Wednesday, May 19, 2004

Leader of the Free World

This is one of the most frightening things I've read recently. It's a collection of "Bush-isms". Now, the bad grammar I can forgive - after all, no one really expects a president to be a grammarian as well, but the really frightening thing is the quality of thinking - or lack of quality of thinking, to be precise. I mean, look at these (to see more, just follow the link):

"[T]he illiteracy level of our children are appalling."

"[A]s you know, these are open forums, you're able to come and listen to what I have to say."

"In my judgment, when the United States says there will be serious consequences, and if there isn't serious consequences, it creates adverse consequences."

"I glance at the headlines just to kind of get a flavor for what's moving. I rarely read the stories, and get briefed by people who are probably read the news themselves."

"We had a good Cabinet meeting, talked about a lot of issues. Secretary of State and Defense brought us up to date about our desires to spread freedom and peace around the world."

"Do you have blacks, too?"—To Brazilian President Fernando Cardoso, Washington, D.C., Nov. 8, 2001

"For a century and a half now, America and Japan have formed one of the great and enduring alliances of modern times."—Tokyo, Japan, Feb. 18, 2002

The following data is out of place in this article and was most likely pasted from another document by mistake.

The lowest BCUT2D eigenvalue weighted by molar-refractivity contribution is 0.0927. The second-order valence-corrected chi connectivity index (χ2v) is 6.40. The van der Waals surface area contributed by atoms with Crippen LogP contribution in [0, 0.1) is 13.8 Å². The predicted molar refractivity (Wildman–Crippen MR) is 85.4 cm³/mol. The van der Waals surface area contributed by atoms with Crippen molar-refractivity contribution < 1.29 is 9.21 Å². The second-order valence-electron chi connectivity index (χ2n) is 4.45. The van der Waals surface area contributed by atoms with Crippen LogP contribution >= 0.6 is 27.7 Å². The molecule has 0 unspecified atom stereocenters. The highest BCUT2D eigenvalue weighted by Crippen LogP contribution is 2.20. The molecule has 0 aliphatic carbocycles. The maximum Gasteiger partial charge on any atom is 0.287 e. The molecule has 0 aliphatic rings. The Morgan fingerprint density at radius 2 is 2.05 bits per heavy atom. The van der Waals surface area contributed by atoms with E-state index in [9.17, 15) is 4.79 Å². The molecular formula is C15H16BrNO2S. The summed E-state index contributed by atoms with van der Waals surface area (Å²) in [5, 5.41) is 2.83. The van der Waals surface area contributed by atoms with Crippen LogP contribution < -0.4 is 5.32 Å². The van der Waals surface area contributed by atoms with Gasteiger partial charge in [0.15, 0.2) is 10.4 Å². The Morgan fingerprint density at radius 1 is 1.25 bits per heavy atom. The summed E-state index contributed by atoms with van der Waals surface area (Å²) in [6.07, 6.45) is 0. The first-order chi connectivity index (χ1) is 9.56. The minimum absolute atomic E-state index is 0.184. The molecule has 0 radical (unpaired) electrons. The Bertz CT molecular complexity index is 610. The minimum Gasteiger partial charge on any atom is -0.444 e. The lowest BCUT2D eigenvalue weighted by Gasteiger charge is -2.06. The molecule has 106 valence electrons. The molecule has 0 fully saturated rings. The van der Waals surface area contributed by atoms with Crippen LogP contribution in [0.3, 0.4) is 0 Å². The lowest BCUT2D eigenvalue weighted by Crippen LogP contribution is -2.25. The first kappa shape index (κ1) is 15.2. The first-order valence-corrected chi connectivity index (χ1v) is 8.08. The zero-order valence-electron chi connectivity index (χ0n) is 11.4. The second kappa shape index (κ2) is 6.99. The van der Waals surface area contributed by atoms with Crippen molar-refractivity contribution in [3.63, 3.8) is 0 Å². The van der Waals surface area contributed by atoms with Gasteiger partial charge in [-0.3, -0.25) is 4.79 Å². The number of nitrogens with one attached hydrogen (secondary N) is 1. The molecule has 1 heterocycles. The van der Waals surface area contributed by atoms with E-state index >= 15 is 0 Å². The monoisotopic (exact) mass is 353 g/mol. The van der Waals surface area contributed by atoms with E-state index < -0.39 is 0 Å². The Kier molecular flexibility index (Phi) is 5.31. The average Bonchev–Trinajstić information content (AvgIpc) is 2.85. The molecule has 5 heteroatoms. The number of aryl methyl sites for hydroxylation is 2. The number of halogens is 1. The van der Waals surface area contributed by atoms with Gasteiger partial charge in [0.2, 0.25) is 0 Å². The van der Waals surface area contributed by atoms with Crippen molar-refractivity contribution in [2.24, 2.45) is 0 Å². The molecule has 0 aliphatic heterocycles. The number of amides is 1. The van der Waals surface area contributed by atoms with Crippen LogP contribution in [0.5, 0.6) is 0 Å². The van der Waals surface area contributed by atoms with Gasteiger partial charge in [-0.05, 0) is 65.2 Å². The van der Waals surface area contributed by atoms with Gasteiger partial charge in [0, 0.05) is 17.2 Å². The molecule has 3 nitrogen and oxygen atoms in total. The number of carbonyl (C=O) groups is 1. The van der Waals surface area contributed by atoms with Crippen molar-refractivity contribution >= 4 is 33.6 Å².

''I know what I believe. I will continue to articulate what I believe and what I believe—I believe what I believe is right."—Rome, July 22, 2001

"It's important for young men and women who look at the Nebraska champs to understand that quality of life is more than just blocking shots."—Remarks to the University of Nebraska women's volleyball team, the 2001 national champions, Washington, D.C., May 31, 2001

"Our nation must come together to unite."

"For every fatal shooting, there were roughly three non-fatal shootings. And, folks, this is unacceptable in America. It's just unacceptable. And we're going to do something about it."

"First, we would not accept a treaty that would not have been ratified, nor a treaty that I thought made sense for the country."—On the Kyoto accord in an interview with the Washington Post, April 24, 2001

"It's very important for folks to understand that when there's more trade, there's more commerce."

"I think we're making progress. We understand where the power of this country lay. It lays in the hearts and souls of Americans. It must lay in our pocketbooks. It lays in the willingness for people to work hard. But as importantly, it lays in the fact that we've got citizens from all walks of life, all political parties, that are willing to say, I want to love my neighbor. I want to make somebody's life just a little bit better."

"This administration is doing everything we can to end the stalemate in an efficient way. We're making the right decisions to bring the solution to an end."—Washington, D.C., April 10, 2001

and my personal favourite:

"You teach a child to read, and he or her will be able to pass a literacy test.''—Townsend, Tenn., Feb. 21, 2001


How did it all come down to this? Does the barrel have no bottom?

No comments: